Peace,

Martin Winter <dujuan99@gmail.com>

The Political Myth of ‘Brainwashing’ (1)

It’s eerie to have this article, which argues brainwashing is a pointless Cold War term only bounded about for political purposes and with no analytical purchase either on the past or on today, with no reference at all to the recent waves of forced-confession spectacles which are the results of months of “brainwashing” (exchange with another word if you don’t like it), surely the polar opposite of “individuals’ active attempts to re-examine their own ideas,” — whether or not that was an original sense of this word xinao, as the article says it was.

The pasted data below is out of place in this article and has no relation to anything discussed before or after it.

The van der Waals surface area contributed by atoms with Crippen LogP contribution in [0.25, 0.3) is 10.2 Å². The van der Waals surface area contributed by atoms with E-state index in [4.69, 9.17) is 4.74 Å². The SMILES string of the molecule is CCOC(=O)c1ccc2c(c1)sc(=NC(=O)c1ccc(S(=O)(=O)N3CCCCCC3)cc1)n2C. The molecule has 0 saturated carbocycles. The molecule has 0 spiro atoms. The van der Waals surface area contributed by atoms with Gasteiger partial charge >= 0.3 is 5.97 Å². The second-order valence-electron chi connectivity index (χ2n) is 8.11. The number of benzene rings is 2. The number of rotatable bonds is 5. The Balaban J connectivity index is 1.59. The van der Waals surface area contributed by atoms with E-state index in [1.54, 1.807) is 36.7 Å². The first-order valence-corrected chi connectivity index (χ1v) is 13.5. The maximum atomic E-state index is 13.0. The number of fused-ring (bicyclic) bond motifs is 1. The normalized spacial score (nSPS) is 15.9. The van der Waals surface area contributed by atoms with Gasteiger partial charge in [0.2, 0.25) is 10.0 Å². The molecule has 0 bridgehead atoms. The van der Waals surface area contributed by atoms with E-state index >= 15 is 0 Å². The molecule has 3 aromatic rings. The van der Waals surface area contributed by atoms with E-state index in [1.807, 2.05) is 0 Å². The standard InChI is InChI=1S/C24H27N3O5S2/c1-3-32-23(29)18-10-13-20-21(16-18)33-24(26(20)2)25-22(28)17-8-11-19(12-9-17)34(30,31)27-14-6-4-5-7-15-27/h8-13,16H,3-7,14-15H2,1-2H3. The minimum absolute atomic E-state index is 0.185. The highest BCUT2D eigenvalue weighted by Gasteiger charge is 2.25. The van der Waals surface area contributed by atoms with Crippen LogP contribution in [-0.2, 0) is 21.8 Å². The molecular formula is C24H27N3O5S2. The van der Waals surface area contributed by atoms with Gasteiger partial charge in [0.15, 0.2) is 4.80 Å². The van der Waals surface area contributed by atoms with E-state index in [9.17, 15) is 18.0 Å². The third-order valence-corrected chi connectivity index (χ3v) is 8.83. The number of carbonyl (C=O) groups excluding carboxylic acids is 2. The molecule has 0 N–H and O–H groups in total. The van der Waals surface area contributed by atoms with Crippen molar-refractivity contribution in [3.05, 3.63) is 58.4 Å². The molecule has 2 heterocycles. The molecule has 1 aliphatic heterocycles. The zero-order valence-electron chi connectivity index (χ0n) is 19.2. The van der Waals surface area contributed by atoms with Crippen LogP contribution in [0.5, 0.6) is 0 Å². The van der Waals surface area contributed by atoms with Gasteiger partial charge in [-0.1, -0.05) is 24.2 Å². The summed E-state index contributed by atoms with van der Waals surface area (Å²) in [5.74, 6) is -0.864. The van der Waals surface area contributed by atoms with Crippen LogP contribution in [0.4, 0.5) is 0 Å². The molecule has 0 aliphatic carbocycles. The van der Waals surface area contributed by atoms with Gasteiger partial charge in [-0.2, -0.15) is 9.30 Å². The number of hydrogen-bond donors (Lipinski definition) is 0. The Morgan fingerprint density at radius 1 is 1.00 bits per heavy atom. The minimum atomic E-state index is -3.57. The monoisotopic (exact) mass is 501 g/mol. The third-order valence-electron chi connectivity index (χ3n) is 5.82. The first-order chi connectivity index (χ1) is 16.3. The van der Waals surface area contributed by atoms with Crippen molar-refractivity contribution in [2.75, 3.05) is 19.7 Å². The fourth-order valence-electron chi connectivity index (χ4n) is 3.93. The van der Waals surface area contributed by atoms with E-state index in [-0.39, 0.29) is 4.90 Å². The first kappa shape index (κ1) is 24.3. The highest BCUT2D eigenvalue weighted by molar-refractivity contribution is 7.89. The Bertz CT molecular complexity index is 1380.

Worse, if you don’t like the term “brainwashing,” then what will you call the violent conversion therapy currently practiced on hundreds of thousands of concentration camp detainees in Xinjiang?

Even if Mitchell is right that “the term is used frequently by ideologues of all stripes to define the opinions of those whom they disagree with as the result of external mind control rather than an independent thought process,” how is it remotely possible to even write on this topic without touching on the massive campaign forcing people at gunpoint, in the Xinjiang camps, to regurgitate CCP dogma and then denounce themselves and deny their identity day out and day in — as copiously documented by numerous witnesses — surely a full-throated contemporary revival of Maoist CCP torture-brainwashing? Continue reading

The Political Myth of ‘Brainwashing’

Source: Made in China (10/8/19)
China and the Political Myth of ‘Brainwashing’
By Ryan Mitchell